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Primary Health Prevention Plan

Primary Health Prevention Plan

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Student’s Name

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Institution

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Teaching Proposal for A Primary Prevention Health Plan

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Introduction

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In the last few years nursing education just like all other fields in the nursing sector is going through critical changes so as to meet the requirements of a society that is rapidly changing. These changes involve the adjustment of new roles for nurses and medical practitioners. This proposal seeks to teach the community how they can develop strategies to prevent basic health problems that are as a result of negligence from the government and other key stakeholders.

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The road to ensure every individual’s health in a community is improved is wrought with a lot of obstacles. The community cannot let itself fail. The community has to continue working as one unit to ensure that affordable health is available to all individuals. In order to attain equity in health, national organizations, communities and states will have to take a multidisciplinary approach. This is a strategy that will involve data collection, improving health, the environment, housing, agriculture, labor, transportation and justice (Rowe, 2008).

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Research documents that despite the progress that has been made

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in the improvement in overall health of the nation, minorities are still experiencing

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continuing disparities in the burden of illness. Racial and ethnic minorities suffer

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a disproportionately high incidence of chronic disease. African Americans have an incidence of hypertension nearly 40 percent higher than that of the white population, the effects of hypertension are more frequent and severe in African Americans. This population develops hype

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rtension at an earlier age than whites. Hypertension is a leading cause of stroke. In Nevada,

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according to the Bureau of HealthPlanning & Statistics in 1999, the disparity in stroke incidence between African Americans and for whites, was 41.45 and 20.82 per 100,000 deaths respecti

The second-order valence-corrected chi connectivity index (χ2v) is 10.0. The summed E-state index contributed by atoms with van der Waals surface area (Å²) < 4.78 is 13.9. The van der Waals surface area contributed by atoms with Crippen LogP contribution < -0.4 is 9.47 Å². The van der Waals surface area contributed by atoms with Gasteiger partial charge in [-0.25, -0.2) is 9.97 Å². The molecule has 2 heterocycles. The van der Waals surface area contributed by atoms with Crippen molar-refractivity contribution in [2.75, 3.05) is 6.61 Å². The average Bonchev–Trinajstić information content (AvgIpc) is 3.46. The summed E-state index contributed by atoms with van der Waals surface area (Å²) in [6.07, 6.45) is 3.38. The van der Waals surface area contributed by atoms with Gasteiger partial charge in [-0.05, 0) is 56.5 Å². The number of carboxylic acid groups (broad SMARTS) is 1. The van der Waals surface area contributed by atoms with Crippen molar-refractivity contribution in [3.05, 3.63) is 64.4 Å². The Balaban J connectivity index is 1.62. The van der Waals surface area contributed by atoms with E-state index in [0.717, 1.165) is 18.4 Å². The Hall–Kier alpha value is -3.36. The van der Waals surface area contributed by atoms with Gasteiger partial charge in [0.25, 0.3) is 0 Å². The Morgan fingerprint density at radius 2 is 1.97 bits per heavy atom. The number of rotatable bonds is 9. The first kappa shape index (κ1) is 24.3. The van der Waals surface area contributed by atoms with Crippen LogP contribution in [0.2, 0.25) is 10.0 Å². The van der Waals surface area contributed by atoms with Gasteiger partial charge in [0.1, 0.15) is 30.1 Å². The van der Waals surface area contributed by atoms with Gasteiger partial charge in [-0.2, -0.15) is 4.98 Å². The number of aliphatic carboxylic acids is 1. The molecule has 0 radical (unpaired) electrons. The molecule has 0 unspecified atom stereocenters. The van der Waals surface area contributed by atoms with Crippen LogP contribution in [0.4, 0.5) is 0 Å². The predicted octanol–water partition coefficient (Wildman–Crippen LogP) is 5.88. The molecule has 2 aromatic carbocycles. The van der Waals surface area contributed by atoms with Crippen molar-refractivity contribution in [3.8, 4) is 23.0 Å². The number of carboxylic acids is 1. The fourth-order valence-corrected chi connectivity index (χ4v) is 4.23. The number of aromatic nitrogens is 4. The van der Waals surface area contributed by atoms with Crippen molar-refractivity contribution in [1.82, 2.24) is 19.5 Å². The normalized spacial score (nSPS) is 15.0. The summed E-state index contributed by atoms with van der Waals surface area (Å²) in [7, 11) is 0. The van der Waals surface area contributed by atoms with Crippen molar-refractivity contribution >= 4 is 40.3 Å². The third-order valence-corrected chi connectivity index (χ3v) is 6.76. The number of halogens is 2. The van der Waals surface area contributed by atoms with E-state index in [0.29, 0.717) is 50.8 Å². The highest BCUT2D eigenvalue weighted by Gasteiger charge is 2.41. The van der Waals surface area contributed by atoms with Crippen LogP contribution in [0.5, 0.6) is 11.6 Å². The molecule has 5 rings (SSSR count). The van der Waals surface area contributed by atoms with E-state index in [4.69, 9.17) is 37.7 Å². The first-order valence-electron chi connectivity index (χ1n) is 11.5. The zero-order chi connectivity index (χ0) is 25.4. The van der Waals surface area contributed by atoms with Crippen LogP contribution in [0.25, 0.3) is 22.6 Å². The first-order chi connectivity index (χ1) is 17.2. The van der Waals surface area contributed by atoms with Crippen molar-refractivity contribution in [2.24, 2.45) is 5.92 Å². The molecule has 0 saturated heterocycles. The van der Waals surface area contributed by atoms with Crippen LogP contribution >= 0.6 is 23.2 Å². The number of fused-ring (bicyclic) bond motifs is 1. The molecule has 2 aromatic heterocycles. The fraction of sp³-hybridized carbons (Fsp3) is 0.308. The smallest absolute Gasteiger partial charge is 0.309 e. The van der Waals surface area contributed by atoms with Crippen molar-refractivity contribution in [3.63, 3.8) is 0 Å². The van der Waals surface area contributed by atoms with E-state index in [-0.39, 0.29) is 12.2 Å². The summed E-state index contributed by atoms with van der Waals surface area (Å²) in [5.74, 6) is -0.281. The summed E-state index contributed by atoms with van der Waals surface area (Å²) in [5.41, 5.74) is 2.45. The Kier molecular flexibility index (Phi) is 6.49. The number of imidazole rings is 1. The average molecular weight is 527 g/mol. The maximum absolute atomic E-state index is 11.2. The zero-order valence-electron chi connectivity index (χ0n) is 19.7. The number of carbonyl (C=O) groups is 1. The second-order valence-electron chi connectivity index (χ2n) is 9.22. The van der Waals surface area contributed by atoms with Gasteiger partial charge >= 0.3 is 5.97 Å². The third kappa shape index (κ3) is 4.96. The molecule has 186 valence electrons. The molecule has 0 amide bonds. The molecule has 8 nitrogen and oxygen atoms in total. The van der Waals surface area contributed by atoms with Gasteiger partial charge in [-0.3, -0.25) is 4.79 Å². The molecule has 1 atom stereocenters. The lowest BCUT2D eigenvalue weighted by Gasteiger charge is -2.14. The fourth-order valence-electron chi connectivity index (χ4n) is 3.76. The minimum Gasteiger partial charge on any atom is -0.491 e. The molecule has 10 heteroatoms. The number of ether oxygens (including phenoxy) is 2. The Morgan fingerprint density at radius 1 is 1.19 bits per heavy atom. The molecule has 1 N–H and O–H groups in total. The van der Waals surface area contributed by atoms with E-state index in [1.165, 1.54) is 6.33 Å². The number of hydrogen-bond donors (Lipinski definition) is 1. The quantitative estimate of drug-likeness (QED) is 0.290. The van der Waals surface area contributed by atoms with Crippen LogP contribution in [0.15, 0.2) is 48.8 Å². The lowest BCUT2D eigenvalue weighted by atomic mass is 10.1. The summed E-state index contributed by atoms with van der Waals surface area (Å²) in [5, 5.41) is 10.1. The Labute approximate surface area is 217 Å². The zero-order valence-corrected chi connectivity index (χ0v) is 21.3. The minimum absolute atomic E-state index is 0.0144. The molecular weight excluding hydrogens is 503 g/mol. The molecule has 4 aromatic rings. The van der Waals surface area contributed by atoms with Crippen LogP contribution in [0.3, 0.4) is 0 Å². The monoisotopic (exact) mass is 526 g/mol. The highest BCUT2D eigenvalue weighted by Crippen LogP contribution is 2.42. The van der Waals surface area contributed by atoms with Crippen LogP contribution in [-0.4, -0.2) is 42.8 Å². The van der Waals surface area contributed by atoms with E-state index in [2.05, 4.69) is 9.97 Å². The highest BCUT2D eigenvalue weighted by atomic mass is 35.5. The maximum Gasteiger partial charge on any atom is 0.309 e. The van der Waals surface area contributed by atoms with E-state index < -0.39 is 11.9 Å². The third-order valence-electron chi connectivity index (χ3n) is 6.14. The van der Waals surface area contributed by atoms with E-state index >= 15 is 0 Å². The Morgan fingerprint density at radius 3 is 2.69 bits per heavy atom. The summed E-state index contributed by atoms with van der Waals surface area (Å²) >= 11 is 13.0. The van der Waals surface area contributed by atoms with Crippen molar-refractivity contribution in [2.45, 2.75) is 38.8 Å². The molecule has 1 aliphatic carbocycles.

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vely.Barriers to the Attainment of Good Health in the Community

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The lack of access to quality health care

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Lack of regular physical activities

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Lack of immunization to prevent infectious diseases

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Obesity and Overweight due to lack of promotion of good nutrition and healthier weight.

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Poor environmental Quality: Lack of promotion of healthy environments.

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Tobacco use: Lack of preventing and reducing tobacco use

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Injury and Violence::The lack of advocators to reduce violence and promote safety within communities.

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Substance Abuse; there is a need to reduce and prevent substance abuse.

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Mental health: There is a need to promote well being and mental health

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Responsible Sexual behavior: There is an ardent need for stakeholders to start promoting responsible sexual behaviors within the community.

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Strategies for Creating a Healthy Community

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In order to attain the objective of improving their health standards members of the given community must be supported by the every individual within the community. The process by which a healthy community can be created is likely to take time a lot of efforts and several steps. This paper proposes the MAP –IT approach (Mobilize, Assess, Plan, Implement and Track).

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Mobilize: It is critical that members of a community should mobilize organizations and individuals that care for the community’s health status into a coalition.

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Assess: Members of the community should assess areas that are of critical need in their community as well as the resources and other strengths that they can tap in to deal with these areas.

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Plan their approach: The community members should start with a vision of where they want to be as a community, upon which they should add action steps and strategies that can assist them attain their vision.

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Implementation of their plan should involve concrete steps of actions that should be monitored to make a difference.